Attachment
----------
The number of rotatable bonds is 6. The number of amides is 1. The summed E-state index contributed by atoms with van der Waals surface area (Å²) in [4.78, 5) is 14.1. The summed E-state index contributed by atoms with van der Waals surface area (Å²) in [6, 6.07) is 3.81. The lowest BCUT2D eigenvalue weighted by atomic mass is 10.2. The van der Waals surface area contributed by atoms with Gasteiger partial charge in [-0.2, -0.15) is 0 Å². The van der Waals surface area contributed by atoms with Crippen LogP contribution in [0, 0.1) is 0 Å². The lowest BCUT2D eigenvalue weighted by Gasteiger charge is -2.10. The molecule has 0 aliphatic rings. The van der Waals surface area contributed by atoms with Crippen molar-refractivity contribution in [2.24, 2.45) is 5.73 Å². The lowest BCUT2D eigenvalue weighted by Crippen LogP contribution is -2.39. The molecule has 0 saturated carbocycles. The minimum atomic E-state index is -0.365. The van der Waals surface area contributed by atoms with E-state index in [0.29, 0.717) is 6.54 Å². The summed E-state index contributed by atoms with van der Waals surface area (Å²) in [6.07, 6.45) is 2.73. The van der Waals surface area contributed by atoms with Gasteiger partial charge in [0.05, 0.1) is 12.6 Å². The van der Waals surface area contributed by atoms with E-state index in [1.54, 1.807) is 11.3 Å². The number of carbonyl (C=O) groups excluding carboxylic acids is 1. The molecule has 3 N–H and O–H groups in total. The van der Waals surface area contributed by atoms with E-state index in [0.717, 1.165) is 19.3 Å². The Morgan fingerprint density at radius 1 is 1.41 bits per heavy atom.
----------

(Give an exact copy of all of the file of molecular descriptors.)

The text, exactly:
The number of rotatable bonds is 6. The number of amides is 1. The summed E-state index contributed by atoms with van der Waals surface area (Å²) in [4.78, 5) is 14.1. The summed E-state index contributed by atoms with van der Waals surface area (Å²) in [6, 6.07) is 3.81. The lowest BCUT2D eigenvalue weighted by atomic mass is 10.2. The van der Waals surface area contributed by atoms with Gasteiger partial charge in [-0.2, -0.15) is 0 Å². The van der Waals surface area contributed by atoms with Crippen LogP contribution in [0, 0.1) is 0 Å². The lowest BCUT2D eigenvalue weighted by Gasteiger charge is -2.10. The molecule has 0 aliphatic rings. The van der Waals surface area contributed by atoms with Crippen molar-refractivity contribution in [2.24, 2.45) is 5.73 Å². The lowest BCUT2D eigenvalue weighted by Crippen LogP contribution is -2.39. The molecule has 0 saturated carbocycles. The minimum atomic E-state index is -0.365. The van der Waals surface area contributed by atoms with E-state index in [0.29, 0.717) is 6.54 Å². The summed E-state index contributed by atoms with van der Waals surface area (Å²) in [6.07, 6.45) is 2.73. The van der Waals surface area contributed by atoms with Gasteiger partial charge in [0.05, 0.1) is 12.6 Å². The van der Waals surface area contributed by atoms with E-state index in [1.54, 1.807) is 11.3 Å². The number of carbonyl (C=O) groups excluding carboxylic acids is 1. The molecule has 3 N–H and O–H groups in total. The van der Waals surface area contributed by atoms with E-state index in [0.717, 1.165) is 19.3 Å². The Morgan fingerprint density at radius 1 is 1.41 bits per heavy atom.